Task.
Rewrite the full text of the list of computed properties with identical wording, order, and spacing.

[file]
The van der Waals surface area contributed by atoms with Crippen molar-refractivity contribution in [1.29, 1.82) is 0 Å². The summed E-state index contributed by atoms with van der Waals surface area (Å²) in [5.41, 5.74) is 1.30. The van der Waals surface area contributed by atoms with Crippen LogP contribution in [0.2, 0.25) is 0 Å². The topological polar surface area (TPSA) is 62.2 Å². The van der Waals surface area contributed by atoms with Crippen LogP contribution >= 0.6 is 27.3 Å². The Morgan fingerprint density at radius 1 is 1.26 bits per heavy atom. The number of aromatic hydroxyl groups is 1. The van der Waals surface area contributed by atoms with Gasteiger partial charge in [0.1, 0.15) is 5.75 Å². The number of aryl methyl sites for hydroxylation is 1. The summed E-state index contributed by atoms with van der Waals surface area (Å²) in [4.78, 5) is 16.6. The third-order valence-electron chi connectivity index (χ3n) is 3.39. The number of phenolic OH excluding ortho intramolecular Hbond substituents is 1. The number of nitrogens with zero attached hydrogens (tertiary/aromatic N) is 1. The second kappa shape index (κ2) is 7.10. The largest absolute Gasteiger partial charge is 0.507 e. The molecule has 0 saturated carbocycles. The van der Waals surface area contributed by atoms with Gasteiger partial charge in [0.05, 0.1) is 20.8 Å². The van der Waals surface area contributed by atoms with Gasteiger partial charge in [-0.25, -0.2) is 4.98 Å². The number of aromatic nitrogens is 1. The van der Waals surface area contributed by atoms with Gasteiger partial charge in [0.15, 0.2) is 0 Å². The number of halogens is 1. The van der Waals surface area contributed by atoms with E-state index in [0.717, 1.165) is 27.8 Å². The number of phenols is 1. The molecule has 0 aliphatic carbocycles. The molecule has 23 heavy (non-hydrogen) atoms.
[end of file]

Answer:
The van der Waals surface area contributed by atoms with Crippen molar-refractivity contribution in [1.29, 1.82) is 0 Å². The summed E-state index contributed by atoms with van der Waals surface area (Å²) in [5.41, 5.74) is 1.30. The van der Waals surface area contributed by atoms with Crippen LogP contribution in [0.2, 0.25) is 0 Å². The topological polar surface area (TPSA) is 62.2 Å². The van der Waals surface area contributed by atoms with Crippen LogP contribution >= 0.6 is 27.3 Å². The Morgan fingerprint density at radius 1 is 1.26 bits per heavy atom. The number of aromatic hydroxyl groups is 1. The van der Waals surface area contributed by atoms with Gasteiger partial charge in [0.1, 0.15) is 5.75 Å². The number of aryl methyl sites for hydroxylation is 1. The summed E-state index contributed by atoms with van der Waals surface area (Å²) in [4.78, 5) is 16.6. The third-order valence-electron chi connectivity index (χ3n) is 3.39. The number of phenolic OH excluding ortho intramolecular Hbond substituents is 1. The number of nitrogens with zero attached hydrogens (tertiary/aromatic N) is 1. The second kappa shape index (κ2) is 7.10. The largest absolute Gasteiger partial charge is 0.507 e. The molecule has 0 saturated carbocycles. The van der Waals surface area contributed by atoms with Gasteiger partial charge in [0.05, 0.1) is 20.8 Å². The van der Waals surface area contributed by atoms with Gasteiger partial charge in [-0.25, -0.2) is 4.98 Å². The number of aromatic nitrogens is 1. The van der Waals surface area contributed by atoms with Gasteiger partial charge in [0.15, 0.2) is 0 Å². The number of halogens is 1. The van der Waals surface area contributed by atoms with E-state index in [0.717, 1.165) is 27.8 Å². The number of phenols is 1. The molecule has 0 aliphatic carbocycles. The molecule has 23 heavy (non-hydrogen) atoms.